Manchin Joins President Trump At Signing Of Bipartisan Public Lands Bill
Washington, DC – Today, U.S. Senate Energy and Natural Resources Committee Ranking Member Joe Manchin (D-WV) attended the White House’s Presidential bill-signing ceremony at which President Trump signed the John D. Dingell, Jr. Conservation, Management, and Recreation Act into law. The legislation permanently reauthorizes the Land and Water Conservation Fund, designates the Appalachian Forest Heritage Area and increases the funding cap for the Wheeling National Heritage Area. It passed the U.S. Senate with a vote of 92-8 on February 12th and passed the U.S. House of Representatives with a vote of 363-62 on February 26th.
“I was proud to join colleagues on both sides of the aisle at the White House today as President Trump signed the John D. Dingell, Jr. Conservation, Management, and Recreation Act into law. This legislation is an important reminder that, when we work in a bipartisan way, the American people come out on top. This bipartisan package permanently reauthorizes the Land and Water Conservation Fund which has had immeasurable impacts on West Virginia. It also designates the Appalachian Forest Heritage Area and increases the funding cap for the Wheeling National Heritage Area. In our state, we have been blessed with beautiful lands and our love of the outdoors is core to who we are as West Virginians. I am proud this legislation will expand access and protect these lands for future generations to enjoy,” Senator Manchin said.
LWCF is a conservation tool that ensures states and federal public land management agencies are able to protect and conserve our natural resources without relying on taxpayer dollars. In West Virginia, LWCF funded the acquisitions of the Gauley River National Recreation Area, New River Gorge National River and Dolly Sods. Since 1965, more than $243 million in LWCF funds have been spent in West Virginia on more than 500 projects, both on state and federal lands. This includes improvements to local parks and public spaces in 54 of West Virginia’s 55 counties.
National Heritage Areas (NHAs) are designated by Congress as places where natural, cultural, and historic resources combine to form a cohesive, nationally important landscape. The Appalachian Forest National Heritage Area has been operating as an ad hoc NHA for more than a decade. By providing the official NHA designation, the Appalachian Forest National Heritage Area has earned the national recognition it deserves, and is now also eligible for grants and technical assistance from the National Park Service. This will take its programmatic efforts and other services it provides to the region to the next level.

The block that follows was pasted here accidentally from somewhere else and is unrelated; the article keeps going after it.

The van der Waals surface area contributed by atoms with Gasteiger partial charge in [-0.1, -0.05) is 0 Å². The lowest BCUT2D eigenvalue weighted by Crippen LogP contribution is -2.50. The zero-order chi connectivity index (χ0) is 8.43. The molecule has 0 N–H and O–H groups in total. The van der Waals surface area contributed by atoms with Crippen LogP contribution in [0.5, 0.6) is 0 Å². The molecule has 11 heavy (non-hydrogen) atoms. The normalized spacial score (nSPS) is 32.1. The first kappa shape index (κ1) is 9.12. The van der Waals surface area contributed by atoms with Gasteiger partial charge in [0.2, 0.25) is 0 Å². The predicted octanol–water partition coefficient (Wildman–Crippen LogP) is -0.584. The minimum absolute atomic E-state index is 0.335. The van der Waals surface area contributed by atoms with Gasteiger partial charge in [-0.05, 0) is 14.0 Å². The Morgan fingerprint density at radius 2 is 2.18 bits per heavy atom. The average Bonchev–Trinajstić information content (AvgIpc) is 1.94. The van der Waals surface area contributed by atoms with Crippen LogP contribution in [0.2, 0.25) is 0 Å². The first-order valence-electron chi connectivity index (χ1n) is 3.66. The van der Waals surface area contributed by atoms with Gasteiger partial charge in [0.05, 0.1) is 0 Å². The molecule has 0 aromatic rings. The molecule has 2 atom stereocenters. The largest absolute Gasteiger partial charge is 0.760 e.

The legislation also increases the funding cap for the Wheeling National Heritage Area in Wheeling. By increasing the funding cap, the Wheeling National Heritage Area can continue to compete for grant money from the National Park Service. Since its establishment in 2001, the Wheeling National Heritage Area has received approximately $12 million in funds and will reach its cap of $13 million in the next two years. According to a 2017 economic impact study, the Wheeling National Heritage Area generates $86.6 million in economic impacts in the Wheeling region. This includes support for 1,109 jobs and $6.4 million in tax revenue. By providing a modest cap increase, the Wheeling National Heritage Area can continue its vital role as an economic driver in West Virginia.
The Natural Resources Management Act also:
- Adds over 621 miles of rivers to the National Wild & Scenic Rivers System
- Adds over 2,600 miles of new trails to the National Trails System
- Designates 700,000 acres of new recreation and conservation areas
- Increases the size of our National Parks by over 42,000 acres
- Provides direction to all federal departments and agencies to facilitate the expansion and enhancement of hunting, fishing and recreational shooting opportunities on federal lands
Next Article Previous Article